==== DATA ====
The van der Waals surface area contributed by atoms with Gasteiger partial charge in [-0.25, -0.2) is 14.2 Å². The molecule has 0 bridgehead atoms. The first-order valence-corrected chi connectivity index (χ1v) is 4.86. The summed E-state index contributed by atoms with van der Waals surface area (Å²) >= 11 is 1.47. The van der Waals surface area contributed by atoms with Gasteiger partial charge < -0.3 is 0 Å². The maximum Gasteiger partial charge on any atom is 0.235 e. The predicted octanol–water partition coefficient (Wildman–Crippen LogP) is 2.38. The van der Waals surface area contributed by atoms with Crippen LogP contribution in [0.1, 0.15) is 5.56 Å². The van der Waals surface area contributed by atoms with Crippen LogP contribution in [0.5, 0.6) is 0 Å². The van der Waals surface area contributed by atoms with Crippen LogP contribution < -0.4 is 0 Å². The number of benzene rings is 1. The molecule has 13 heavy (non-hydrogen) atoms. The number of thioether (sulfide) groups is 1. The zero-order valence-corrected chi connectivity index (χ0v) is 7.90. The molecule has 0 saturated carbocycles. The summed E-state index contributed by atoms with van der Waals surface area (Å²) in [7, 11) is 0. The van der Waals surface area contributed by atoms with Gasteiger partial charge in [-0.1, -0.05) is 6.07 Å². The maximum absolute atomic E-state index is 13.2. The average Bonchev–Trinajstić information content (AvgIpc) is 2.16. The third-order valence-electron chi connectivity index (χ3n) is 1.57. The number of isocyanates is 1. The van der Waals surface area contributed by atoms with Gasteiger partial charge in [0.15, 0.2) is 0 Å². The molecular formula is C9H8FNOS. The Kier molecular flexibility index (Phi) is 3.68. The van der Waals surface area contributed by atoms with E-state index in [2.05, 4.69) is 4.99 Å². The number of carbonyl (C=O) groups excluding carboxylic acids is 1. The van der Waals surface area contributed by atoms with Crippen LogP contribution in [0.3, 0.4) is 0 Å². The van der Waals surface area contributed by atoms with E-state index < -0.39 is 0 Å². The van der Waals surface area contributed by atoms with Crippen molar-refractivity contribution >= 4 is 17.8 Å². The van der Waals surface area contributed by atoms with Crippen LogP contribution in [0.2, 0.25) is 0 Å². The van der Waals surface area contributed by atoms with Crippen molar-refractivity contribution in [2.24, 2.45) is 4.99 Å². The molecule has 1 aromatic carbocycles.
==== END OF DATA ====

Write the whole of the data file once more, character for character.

The van der Waals surface area contributed by atoms with Gasteiger partial charge in [-0.25, -0.2) is 14.2 Å². The molecule has 0 bridgehead atoms. The first-order valence-corrected chi connectivity index (χ1v) is 4.86. The summed E-state index contributed by atoms with van der Waals surface area (Å²) >= 11 is 1.47. The van der Waals surface area contributed by atoms with Gasteiger partial charge < -0.3 is 0 Å². The maximum Gasteiger partial charge on any atom is 0.235 e. The predicted octanol–water partition coefficient (Wildman–Crippen LogP) is 2.38. The van der Waals surface area contributed by atoms with Crippen LogP contribution in [0.1, 0.15) is 5.56 Å². The van der Waals surface area contributed by atoms with Crippen LogP contribution in [0.5, 0.6) is 0 Å². The van der Waals surface area contributed by atoms with Crippen LogP contribution < -0.4 is 0 Å². The number of benzene rings is 1. The molecule has 13 heavy (non-hydrogen) atoms. The number of thioether (sulfide) groups is 1. The zero-order valence-corrected chi connectivity index (χ0v) is 7.90. The molecule has 0 saturated carbocycles. The summed E-state index contributed by atoms with van der Waals surface area (Å²) in [7, 11) is 0. The van der Waals surface area contributed by atoms with Gasteiger partial charge in [-0.1, -0.05) is 6.07 Å². The maximum absolute atomic E-state index is 13.2. The average Bonchev–Trinajstić information content (AvgIpc) is 2.16. The third-order valence-electron chi connectivity index (χ3n) is 1.57. The number of isocyanates is 1. The van der Waals surface area contributed by atoms with Gasteiger partial charge in [0.15, 0.2) is 0 Å². The molecular formula is C9H8FNOS. The Kier molecular flexibility index (Phi) is 3.68. The van der Waals surface area contributed by atoms with E-state index in [2.05, 4.69) is 4.99 Å². The number of carbonyl (C=O) groups excluding carboxylic acids is 1. The van der Waals surface area contributed by atoms with Crippen LogP contribution in [0.3, 0.4) is 0 Å². The van der Waals surface area contributed by atoms with E-state index < -0.39 is 0 Å². The van der Waals surface area contributed by atoms with Crippen molar-refractivity contribution >= 4 is 17.8 Å². The van der Waals surface area contributed by atoms with Crippen LogP contribution in [0.2, 0.25) is 0 Å². The van der Waals surface area contributed by atoms with Crippen molar-refractivity contribution in [2.24, 2.45) is 4.99 Å². The molecule has 1 aromatic carbocycles.